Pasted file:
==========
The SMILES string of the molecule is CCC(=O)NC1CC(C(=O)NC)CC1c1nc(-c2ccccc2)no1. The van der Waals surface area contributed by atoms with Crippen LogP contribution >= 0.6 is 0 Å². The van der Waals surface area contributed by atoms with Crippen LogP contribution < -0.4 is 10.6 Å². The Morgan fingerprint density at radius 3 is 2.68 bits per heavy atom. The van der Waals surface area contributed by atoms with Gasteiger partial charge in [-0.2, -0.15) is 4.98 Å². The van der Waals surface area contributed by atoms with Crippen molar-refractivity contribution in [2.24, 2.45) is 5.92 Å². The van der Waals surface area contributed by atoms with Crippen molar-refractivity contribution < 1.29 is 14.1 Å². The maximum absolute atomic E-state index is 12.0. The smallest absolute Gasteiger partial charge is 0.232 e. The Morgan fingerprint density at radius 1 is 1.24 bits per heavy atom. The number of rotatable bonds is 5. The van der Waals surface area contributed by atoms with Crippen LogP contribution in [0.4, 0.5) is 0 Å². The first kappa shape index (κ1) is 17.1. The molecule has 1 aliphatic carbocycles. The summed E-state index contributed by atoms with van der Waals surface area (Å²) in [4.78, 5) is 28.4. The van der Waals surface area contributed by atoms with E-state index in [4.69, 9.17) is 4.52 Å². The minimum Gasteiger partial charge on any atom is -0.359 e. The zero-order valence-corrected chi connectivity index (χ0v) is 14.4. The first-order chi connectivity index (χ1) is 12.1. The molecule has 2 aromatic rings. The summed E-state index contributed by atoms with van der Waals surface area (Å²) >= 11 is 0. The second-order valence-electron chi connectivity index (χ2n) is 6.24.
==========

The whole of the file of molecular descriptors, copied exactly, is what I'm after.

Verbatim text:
The SMILES string of the molecule is CCC(=O)NC1CC(C(=O)NC)CC1c1nc(-c2ccccc2)no1. The van der Waals surface area contributed by atoms with Crippen LogP contribution >= 0.6 is 0 Å². The van der Waals surface area contributed by atoms with Crippen LogP contribution < -0.4 is 10.6 Å². The Morgan fingerprint density at radius 3 is 2.68 bits per heavy atom. The van der Waals surface area contributed by atoms with Gasteiger partial charge in [-0.2, -0.15) is 4.98 Å². The van der Waals surface area contributed by atoms with Crippen molar-refractivity contribution in [2.24, 2.45) is 5.92 Å². The van der Waals surface area contributed by atoms with Crippen molar-refractivity contribution < 1.29 is 14.1 Å². The maximum absolute atomic E-state index is 12.0. The smallest absolute Gasteiger partial charge is 0.232 e. The Morgan fingerprint density at radius 1 is 1.24 bits per heavy atom. The number of rotatable bonds is 5. The van der Waals surface area contributed by atoms with Crippen LogP contribution in [0.4, 0.5) is 0 Å². The first kappa shape index (κ1) is 17.1. The molecule has 1 aliphatic carbocycles. The summed E-state index contributed by atoms with van der Waals surface area (Å²) in [4.78, 5) is 28.4. The van der Waals surface area contributed by atoms with E-state index in [4.69, 9.17) is 4.52 Å². The minimum Gasteiger partial charge on any atom is -0.359 e. The zero-order valence-corrected chi connectivity index (χ0v) is 14.4. The first-order chi connectivity index (χ1) is 12.1. The molecule has 2 aromatic rings. The summed E-state index contributed by atoms with van der Waals surface area (Å²) >= 11 is 0. The second-order valence-electron chi connectivity index (χ2n) is 6.24.